OUTDOORS COLUMN: Mourning an ‘outlaw’

Herald Outdoors Columnist

Herald Outdoors Columnist

She was as pretty a Labrador retriever puppy as I’d ever gazed upon. When I brought her home I looked at her and dreamed of faultless retrieves, obeisance to my every command, and enough field trial ribbons to paper a wall. Ah, such misguided optimism.

My adorable little otter-tailed black beauty sported a few long, unique strands of “whisker” around her muzzle. I named her Catfish. Not a really feminine name, but it stuck. It turned out to be an apt title. I would later refer to her often in terms befitting nothing higher than a slimy mud-sucking scavenger.

This lovely (and expensive) dog aged me before my time. Catfish proved virtually non-trainable and uncontrollable. Still, I kept her 12 years. Had I not, my wife and young son would have left me. They both loved Catfish with blind, uncritical passion.

In her early years, Catfish ate tennis shoes, footballs, and doghouses. She broke three teeth before giving up on her galvanized steel water bucket. She retained this depraved appetite until she discovered that my freshly killed mallards were palatable. She found these much more to her liking.

In the blind she never marked birds, instead sleeping until she heard my gun go off. Then she went off like a cannonball, often taking half the blind with her in the process. Following her launch, she swam in circles until I threw enough pebbles to direct her to the fallen bird. If she eventually reached the duck I was happy. If she didn’t devour it on the way back, I rejoiced.

To Catfish, a blast on my whistle did not mean stop, look back, and await further commands. It meant swim to the nearest beaver lodge, climb up, and go to sleep. On some occasions, it meant grab the nearest decoy and swim happily and playfully into the next county.

At home, she chased chickens, songbirds, and cats. She once caught a neighbor’s rooster, getting herself seriously spurred and almost shot in the process. I still bear scars from wounds sustained while removing a stray tomcat from her nose.

After every single foul-up, Catfish would meekly and innocently lick my hand, nuzzle my cheek, and look at me with those liquid brown eyes. Her expression said, “I know I’m crazy, Boss, but am I not the most lovable thing you ever saw?”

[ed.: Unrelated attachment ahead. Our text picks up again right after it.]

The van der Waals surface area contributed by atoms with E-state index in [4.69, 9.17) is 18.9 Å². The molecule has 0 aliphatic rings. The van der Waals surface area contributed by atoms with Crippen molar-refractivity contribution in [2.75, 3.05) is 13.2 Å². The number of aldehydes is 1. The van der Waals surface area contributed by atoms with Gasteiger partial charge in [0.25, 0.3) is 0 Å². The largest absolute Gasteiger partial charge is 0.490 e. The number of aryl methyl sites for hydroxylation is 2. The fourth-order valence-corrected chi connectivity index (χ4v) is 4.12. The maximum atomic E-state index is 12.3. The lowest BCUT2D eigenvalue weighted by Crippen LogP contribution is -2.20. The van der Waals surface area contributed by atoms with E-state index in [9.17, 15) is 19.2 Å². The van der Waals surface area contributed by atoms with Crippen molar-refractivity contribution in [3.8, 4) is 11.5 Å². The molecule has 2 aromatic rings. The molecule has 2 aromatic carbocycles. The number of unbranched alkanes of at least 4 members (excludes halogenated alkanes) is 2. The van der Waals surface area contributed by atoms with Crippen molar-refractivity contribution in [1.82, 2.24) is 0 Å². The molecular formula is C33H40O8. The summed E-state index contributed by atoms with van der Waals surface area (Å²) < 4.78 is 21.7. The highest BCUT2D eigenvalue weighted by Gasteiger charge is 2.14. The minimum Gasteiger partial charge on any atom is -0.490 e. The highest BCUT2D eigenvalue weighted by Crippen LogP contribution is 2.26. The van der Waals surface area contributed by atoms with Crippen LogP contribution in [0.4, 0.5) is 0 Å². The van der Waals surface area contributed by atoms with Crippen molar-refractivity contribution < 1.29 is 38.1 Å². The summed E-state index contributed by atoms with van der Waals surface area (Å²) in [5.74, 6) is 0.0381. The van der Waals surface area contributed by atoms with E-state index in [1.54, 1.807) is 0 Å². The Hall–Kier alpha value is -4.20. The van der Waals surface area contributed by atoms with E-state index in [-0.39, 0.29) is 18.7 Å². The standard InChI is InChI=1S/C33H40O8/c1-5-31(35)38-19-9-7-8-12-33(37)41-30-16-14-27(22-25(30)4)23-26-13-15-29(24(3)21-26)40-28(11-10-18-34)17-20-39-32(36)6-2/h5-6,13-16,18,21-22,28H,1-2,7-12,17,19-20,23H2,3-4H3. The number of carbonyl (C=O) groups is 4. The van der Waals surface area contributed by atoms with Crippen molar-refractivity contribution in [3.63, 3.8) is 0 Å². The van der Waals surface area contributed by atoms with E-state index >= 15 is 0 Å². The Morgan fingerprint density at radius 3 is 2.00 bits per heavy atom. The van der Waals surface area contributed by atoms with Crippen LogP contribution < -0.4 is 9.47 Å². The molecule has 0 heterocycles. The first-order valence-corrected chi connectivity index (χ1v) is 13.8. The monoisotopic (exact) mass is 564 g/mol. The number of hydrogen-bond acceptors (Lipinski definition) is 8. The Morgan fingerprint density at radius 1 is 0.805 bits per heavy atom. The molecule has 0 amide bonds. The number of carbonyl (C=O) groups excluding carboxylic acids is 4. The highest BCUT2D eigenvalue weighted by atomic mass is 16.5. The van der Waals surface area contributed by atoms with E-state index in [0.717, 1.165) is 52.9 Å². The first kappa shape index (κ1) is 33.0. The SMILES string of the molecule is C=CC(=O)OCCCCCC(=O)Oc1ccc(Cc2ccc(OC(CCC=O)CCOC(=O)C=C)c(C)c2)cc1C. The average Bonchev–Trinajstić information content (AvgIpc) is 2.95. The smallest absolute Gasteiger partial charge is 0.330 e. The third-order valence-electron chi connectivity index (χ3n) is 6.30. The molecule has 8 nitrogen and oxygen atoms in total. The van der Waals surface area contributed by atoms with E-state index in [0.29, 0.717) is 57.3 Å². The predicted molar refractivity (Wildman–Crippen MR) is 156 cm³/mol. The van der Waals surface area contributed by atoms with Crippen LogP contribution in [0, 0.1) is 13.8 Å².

It was hard to disagree when she curled up on the truck seat beside me and slept with her head in my lap. This despite the fact she was riding up front only because she had earlier demolished her dog crate and had nowhere else to safely ride.

When she was seven years old, Catfish had puppies, the result of an accidental mating with a friend’s big Chesapeake. Of course, we had to keep one (God grant me the serenity.....!). The rest I bestowed as gifts to people I didn’t like.

At age nine, she at last settled down. For nearly two whole seasons afterward she was an adequate, if not completely admirable duck dog. She stopped chewing on birds and at least had the courtesy to wait until her leash was unsnapped before bolting headlong from the blind. To other family members, this meant her slate was clean, all sins washed away. For me, it was scant solace for nearly a decade of retriever hell.

Catfish has been dead nearly 20 years now. Her frenetic life ended with a peaceful, painless death. My boy, then eight, carved her a grave marker from an old cypress board. He cried unashamedly and seemed angry and upset when I didn’t.

Strange, had he seen me last evening, as I stood alone by the now-unmarked grave in the deepening twilight, he wouldn’t be mad at me anymore.

Go figure. I reckon it’s just a funny old world.